• This work demonstrates that RNA regulation can be well conserved despite rapid evolution of RBP binding sites, and highlights mechanisms that may contribute to this robustness. (
  • This phenomenon is well-characterized for transcriptional regulation at promoters, but has not well been described for RNA regulation. (
  • Proteins and RNA interaction have vital roles in many cellular processes such as protein synthesis, sequence encoding, RNA transfer, and gene regulation at the transcriptional and post-transcriptional levels. (
  • Given the strong homologies among the Hu proteins, the Drosophila neurogenic gene elav , and the Drosophila splicing factor sxl , we predict that different combinations of Hu proteins determine different neuron-specific aspects of post-transcriptional RNA regulation. (
  • In eukaryotic cells, a multitude of RNA-binding proteins play key roles in the posttranscriptional regulation of gene expression. (
  • Nevertheless, understanding of posttranscriptional regulation (a type of gene regulation) remains limited, in particular about the roles played by RNA-binding proteins (RBP) in myocardial infarction and the development of heart disease. (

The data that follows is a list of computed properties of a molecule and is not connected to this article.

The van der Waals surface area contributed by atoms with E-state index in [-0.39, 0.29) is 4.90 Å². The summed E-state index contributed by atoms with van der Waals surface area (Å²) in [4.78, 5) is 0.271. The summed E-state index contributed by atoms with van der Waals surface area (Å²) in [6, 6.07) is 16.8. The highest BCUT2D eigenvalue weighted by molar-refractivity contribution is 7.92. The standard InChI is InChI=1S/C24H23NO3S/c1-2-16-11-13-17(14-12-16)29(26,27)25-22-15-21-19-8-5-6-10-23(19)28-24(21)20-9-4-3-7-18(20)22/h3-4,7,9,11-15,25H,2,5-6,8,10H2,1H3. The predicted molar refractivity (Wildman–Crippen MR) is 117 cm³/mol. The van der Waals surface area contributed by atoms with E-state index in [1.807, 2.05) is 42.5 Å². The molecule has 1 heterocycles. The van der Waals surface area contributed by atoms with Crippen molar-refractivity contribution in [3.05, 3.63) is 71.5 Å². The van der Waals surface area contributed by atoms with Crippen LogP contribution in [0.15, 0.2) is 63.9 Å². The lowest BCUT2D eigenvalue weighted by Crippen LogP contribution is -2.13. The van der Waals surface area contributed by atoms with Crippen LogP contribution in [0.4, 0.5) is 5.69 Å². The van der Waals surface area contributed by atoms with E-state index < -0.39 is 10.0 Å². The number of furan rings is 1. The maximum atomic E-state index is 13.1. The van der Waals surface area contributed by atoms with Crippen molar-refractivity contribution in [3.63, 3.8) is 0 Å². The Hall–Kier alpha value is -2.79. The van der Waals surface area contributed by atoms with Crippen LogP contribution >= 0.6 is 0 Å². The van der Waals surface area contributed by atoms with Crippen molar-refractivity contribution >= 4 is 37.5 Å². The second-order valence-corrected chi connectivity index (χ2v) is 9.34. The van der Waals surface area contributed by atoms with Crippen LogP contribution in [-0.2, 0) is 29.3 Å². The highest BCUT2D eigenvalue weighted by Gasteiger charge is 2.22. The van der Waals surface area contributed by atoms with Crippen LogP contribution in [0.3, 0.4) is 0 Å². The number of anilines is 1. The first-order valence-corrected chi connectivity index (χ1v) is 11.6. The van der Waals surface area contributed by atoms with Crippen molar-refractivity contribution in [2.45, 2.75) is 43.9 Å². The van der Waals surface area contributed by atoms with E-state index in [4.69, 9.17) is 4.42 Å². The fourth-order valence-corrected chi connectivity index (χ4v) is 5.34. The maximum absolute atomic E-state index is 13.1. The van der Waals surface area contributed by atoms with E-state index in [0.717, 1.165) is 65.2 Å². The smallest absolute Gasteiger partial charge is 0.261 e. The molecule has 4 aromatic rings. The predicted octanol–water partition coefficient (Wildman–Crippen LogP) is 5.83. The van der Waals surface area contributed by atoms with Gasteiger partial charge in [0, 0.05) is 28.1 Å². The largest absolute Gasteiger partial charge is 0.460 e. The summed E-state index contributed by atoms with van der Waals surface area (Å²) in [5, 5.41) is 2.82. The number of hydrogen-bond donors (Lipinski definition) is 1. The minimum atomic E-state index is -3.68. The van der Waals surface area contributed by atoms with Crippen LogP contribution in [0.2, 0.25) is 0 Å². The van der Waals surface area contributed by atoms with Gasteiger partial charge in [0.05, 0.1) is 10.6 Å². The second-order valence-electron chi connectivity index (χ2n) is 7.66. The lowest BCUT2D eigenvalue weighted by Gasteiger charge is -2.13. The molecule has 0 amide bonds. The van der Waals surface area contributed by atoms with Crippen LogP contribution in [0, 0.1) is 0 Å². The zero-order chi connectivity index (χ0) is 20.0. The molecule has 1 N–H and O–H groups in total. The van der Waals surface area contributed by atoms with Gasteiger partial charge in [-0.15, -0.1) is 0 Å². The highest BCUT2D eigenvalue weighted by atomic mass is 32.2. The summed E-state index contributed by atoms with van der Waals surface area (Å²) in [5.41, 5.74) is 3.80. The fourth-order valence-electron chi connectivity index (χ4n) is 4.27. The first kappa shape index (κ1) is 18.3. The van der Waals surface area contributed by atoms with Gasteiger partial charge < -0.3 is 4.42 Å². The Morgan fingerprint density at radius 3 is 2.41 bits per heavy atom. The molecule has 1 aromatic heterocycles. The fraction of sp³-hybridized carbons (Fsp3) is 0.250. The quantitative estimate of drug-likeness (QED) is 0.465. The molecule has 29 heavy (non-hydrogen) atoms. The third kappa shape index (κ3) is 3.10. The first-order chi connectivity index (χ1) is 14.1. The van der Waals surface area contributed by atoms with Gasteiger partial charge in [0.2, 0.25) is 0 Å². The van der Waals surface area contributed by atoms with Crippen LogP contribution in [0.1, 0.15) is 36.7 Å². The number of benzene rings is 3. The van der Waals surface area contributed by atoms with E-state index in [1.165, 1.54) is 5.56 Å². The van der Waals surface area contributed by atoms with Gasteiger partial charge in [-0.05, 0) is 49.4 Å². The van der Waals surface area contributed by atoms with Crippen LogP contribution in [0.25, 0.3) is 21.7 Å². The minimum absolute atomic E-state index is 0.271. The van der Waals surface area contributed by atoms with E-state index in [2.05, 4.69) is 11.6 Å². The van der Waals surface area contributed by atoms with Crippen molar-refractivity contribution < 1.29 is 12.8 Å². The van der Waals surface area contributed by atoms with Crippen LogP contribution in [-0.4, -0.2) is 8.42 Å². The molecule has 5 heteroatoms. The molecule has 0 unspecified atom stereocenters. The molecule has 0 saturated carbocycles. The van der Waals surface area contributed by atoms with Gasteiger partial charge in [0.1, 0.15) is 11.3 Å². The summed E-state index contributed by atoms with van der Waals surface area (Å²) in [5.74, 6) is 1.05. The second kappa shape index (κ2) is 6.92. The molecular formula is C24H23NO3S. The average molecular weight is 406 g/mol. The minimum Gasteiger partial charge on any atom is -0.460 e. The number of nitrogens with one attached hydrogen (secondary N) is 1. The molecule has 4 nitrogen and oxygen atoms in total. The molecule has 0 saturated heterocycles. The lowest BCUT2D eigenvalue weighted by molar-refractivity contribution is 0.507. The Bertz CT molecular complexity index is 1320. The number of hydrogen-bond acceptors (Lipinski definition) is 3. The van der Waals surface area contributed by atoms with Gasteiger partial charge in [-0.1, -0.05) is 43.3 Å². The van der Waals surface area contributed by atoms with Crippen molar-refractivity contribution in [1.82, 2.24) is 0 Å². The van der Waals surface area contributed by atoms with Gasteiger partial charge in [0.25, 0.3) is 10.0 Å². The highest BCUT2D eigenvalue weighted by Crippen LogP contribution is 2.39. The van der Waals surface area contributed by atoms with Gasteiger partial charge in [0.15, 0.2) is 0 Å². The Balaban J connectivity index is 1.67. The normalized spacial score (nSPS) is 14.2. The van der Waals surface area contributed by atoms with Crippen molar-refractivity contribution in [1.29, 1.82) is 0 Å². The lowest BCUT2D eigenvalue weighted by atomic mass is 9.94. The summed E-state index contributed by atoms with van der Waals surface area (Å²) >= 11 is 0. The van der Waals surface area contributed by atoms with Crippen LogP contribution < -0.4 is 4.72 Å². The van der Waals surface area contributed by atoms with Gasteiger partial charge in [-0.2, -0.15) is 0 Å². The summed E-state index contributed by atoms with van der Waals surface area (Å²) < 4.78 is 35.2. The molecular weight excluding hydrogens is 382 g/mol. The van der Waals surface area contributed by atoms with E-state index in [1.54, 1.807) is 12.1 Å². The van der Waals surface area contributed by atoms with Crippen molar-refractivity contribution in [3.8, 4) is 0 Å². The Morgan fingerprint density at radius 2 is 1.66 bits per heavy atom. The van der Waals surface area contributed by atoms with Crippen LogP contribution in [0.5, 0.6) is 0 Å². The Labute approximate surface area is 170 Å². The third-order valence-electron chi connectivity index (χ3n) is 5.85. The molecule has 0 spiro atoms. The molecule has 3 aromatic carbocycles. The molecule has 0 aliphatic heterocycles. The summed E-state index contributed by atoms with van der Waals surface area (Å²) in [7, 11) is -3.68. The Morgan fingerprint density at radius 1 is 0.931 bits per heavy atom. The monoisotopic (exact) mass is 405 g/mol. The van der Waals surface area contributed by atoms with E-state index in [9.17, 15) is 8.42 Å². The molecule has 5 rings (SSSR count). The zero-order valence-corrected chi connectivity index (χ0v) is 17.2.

• RNA-binding proteins play important roles in post-transcriptional gene regulation by binding to specific mRNA targets. (
  • STAR (signal transduction and activation of RNA) proteins are a family of RNA-binding proteins that regulate post-transcriptional gene regulation events at various levels, such as pre-mRNA alternative splicing, RNA export, translation and stability. (
  • To gain insights into the importance of RNA regulation in embryonic stem cell self-renewal and pluripotency, we have chosen to study the RNA binding protein LIN28, one of the key genes important in stem cell biology as well as a factor in reprogramming somatic cells into induced pluripotent stem cells. (
  • Using state of the art Machine Learning techniques (such as Deep Learning architectures) the candidate will analyze Next Generation Sequencing data from various experimental methodologies (such as CLIP-Seq) in order to identify the mechanistic patterns of RNA binding protein function and regulation. (
  • However, it is unknown if these observations are specialized instances for a few key RNAs and chromatin factors in specific contexts, or a general mechanism underlying the establishment of chromatin state and regulation of gene expression. (